Below is a list of frequently asked questions and Kimmie’s answers to them about this website. Please note that this site is not in any way affiliated with Sierra, Activision, Vivendi, The Odd Gentlemen, or any other company. All opinions belong to their respective authors.
Q: Why did Sierra Planet move from .com to .net?
A: There are a few reasons. The .com site was hacked repeatedly and the old webhost, Bluehost, extorted $250 for a cleanup. The site was NOT completely cleaned and they corrupted all the downloads (patches, manuals, game music, UHS hints.) Kat no longer trusted them and moved to a new webhost. The new domain helped slightly, as well as cut down on the spam Kat was getting by email. Finally, although Kimmie gave up Sierra Planet over 10 years ago, she refused to give up the domain name and Kat needed to be able to control the domain for security reasons.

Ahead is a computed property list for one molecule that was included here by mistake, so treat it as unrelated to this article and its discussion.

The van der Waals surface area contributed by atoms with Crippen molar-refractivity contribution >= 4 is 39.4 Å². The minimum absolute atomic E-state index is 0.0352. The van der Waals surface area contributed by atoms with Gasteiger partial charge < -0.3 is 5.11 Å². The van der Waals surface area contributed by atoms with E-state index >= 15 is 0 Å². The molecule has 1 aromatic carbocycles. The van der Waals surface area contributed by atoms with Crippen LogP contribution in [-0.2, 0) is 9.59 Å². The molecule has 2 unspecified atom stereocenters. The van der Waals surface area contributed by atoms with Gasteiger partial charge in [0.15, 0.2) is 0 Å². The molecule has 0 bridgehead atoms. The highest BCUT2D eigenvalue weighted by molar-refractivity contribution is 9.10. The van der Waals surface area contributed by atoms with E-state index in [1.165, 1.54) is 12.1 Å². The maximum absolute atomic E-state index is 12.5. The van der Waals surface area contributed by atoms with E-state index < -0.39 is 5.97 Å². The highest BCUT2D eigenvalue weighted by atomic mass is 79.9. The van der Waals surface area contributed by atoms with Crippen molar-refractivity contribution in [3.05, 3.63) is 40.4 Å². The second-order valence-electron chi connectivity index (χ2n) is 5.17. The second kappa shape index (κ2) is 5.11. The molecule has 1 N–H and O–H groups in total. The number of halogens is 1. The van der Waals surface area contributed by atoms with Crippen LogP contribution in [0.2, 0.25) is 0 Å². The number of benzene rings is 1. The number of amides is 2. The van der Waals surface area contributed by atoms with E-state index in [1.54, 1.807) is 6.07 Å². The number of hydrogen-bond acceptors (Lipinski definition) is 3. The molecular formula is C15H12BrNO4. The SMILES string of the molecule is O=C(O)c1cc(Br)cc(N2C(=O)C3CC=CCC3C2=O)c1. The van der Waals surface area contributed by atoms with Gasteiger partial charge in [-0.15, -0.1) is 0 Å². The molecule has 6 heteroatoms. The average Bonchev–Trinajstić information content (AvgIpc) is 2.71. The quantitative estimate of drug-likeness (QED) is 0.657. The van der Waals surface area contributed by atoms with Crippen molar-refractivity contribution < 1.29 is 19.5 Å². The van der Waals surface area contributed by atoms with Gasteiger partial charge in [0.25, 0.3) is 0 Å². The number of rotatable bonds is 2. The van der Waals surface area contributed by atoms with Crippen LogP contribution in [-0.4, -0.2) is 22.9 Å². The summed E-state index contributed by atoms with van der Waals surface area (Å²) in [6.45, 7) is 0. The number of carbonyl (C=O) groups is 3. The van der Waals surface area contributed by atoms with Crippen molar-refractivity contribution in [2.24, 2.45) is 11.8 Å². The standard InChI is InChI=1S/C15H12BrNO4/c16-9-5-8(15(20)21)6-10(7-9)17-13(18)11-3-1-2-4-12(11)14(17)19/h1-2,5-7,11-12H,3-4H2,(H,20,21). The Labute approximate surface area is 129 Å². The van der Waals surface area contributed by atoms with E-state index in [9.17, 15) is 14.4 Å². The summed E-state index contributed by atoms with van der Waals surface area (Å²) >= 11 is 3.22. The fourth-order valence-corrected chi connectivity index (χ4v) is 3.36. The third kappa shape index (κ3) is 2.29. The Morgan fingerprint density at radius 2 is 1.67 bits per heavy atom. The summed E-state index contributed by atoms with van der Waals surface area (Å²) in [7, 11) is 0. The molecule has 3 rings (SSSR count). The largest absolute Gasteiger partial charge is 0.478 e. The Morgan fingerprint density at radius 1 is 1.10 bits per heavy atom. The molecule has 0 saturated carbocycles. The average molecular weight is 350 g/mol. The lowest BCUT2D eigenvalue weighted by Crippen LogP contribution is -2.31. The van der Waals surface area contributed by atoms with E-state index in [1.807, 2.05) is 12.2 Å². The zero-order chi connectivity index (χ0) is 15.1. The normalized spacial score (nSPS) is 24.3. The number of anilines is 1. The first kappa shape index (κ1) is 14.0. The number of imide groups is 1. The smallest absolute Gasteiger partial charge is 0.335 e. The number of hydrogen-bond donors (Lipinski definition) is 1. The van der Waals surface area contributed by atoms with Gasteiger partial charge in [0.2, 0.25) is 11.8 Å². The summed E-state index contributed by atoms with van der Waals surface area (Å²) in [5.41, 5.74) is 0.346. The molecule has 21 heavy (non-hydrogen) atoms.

Q: What happened in 2015?
A: Kat thought Sierra Planet was long overdue for a Web 2.0 update that would make it much easier for her to update the site (especially with the new King’s Quest game coming from The Odd Gentlemen), as well as modernize it by using newer coding standards that had been implemented since Kimmie wrote the site. Kat’s design philosophy is much more minimalist and revolves around usability and making the information easily accessible.
Q: What happened to Kimmie?
A: In 2006 Kimmie retired from Sierra Planet and gave it to Kat, who now runs and maintains it.
Q: What happened to all the demos and goodie files you had?
A: Unfortunately, Kimmie lost them. If you have something you’d like to share, please send it our way! E-mail Kat.
Q: What does Sierra Planet run on?
A: Sierra Planet runs on WordPress. The site is hosted by VeeroTech.
Q: How can I help support Sierra Planet?